A year ago, picking fifth overall, the Cardinals had a pretty good idea of who they would be taking with their first-round draft choice.
The Cardinals aren’t drafting nearly as high in Thursday night’s first round. At No. 13, so many combinations can occur before the Cards even get on the clock, especially in a year where there seems to be such a wide range of opinions of players past the top five or six.
The guessing game that accompanies every draft has only intensified, with rumors flaring at every turn and even one ESPN report that almost every team holding a pick from three to 16 is willing to trade down. That would likely include the Cardinals.
“I don’t give a lot of attention to the misinformation that’s out there, but there certainly is,” Cardinals general manager Rod Graves said. “We expect that’s all part of keeping the game and the draft interesting.”
Coach Ken Whisenhunt acknowledged it’d be too hard to zero in on just one scenario picking where the Cards will pick. The Cards’ need for a tackle is well documented, so that would steer in the direction of Iowa’s Riley Reiff – if he were to be on the board. Or maybe a wide receiver like Notre Dame’s Michael Floyd, who could help take pressure off
The Cards could also go pass-rushing linebacker, taking a guy like South Carolina’s Melvin Ingram to supplement youngsters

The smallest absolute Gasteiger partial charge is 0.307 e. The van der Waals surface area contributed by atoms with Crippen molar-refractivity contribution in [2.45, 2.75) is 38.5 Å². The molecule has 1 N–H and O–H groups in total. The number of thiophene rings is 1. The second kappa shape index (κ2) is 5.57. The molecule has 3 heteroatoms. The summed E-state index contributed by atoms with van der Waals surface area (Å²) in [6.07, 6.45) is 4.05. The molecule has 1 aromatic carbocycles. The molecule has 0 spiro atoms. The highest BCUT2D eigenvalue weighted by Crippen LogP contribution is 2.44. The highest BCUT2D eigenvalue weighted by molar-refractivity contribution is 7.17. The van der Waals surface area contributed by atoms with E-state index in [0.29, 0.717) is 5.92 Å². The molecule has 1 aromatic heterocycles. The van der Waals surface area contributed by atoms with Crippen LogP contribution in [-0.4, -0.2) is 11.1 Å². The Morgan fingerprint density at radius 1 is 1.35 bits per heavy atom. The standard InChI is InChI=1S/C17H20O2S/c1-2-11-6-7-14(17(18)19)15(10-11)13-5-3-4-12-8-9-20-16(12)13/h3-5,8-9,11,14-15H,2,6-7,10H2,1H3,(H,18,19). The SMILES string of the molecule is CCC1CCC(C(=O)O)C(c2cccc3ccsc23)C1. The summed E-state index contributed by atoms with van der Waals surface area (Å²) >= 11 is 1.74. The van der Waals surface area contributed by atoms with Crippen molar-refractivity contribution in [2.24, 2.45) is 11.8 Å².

There are teams right in front of the Cards, however, that could be spying similar players. Buffalo, drafting 10th, is in need of both a tackle and a wide receiver, and could end up determining what the Cards will have available for them. Needs factor in enough that it doesn’t make a lot of sense to see the Cards taking Stanford guard David DeCastro, not after signing
Then there is the possibility that the Cards – who are without a second-round pick after dealing it last year in the trade for quarterback
The wild card in the equation – at least from the outside -- is the draft grades the Cards have placed on all the players, valuable information locked away in the draft room. If player A has a grade of 89 and player B has a grade of 81, even if player B is playing a position of greater need it makes sense to stick to the board. The grades are what the scouts and later, the coaches, have worked so hard to reach over the past 11 months. It makes little sense not to trust them now.
“I think you try to continue to grow, learn from your mistakes,” director of player personnel Steve Keim said. “Rod had his traditional views on how to run the draft and scouting department, and he and I have worked really hard to develop a philosophy you want to stick with.
“If you are humble enough to take a step back outside the box and say, ‘You know what, this is why we made the mistake and we are smart enough to learn from mistakes,’ that will pay dividends in the end.”
Picking enough of the right players is crucial. It’s impossible to be perfect – “It’s an inexact science and you never know whether injury or transition to the NFL could be something that would cause a player not to reach the potential you have for them,” Whisenhunt noted – but augmenting the roster with productive pieces is a must.
“If you’re not drafting well,” Graves said, “eventually it’s going to catch up with you.”